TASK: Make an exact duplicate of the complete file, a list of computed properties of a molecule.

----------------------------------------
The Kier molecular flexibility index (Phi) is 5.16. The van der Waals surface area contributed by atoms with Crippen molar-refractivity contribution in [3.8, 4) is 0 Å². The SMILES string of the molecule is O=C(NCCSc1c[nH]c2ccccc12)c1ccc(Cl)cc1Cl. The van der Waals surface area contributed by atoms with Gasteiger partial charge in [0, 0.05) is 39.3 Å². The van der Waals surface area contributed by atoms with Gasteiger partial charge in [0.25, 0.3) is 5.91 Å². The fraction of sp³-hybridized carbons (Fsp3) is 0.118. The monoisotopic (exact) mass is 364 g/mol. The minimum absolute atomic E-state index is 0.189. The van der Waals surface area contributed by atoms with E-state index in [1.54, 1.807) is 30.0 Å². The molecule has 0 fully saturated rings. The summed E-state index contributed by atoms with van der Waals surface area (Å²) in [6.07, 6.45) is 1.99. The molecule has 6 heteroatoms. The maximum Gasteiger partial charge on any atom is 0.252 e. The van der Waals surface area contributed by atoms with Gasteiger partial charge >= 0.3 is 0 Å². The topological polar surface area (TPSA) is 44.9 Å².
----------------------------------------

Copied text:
The Kier molecular flexibility index (Phi) is 5.16. The van der Waals surface area contributed by atoms with Crippen molar-refractivity contribution in [3.8, 4) is 0 Å². The SMILES string of the molecule is O=C(NCCSc1c[nH]c2ccccc12)c1ccc(Cl)cc1Cl. The van der Waals surface area contributed by atoms with Gasteiger partial charge in [0, 0.05) is 39.3 Å². The van der Waals surface area contributed by atoms with Gasteiger partial charge in [0.25, 0.3) is 5.91 Å². The fraction of sp³-hybridized carbons (Fsp3) is 0.118. The monoisotopic (exact) mass is 364 g/mol. The minimum absolute atomic E-state index is 0.189. The van der Waals surface area contributed by atoms with E-state index in [1.54, 1.807) is 30.0 Å². The molecule has 0 fully saturated rings. The summed E-state index contributed by atoms with van der Waals surface area (Å²) in [6.07, 6.45) is 1.99. The molecule has 6 heteroatoms. The maximum Gasteiger partial charge on any atom is 0.252 e. The van der Waals surface area contributed by atoms with Gasteiger partial charge >= 0.3 is 0 Å². The topological polar surface area (TPSA) is 44.9 Å².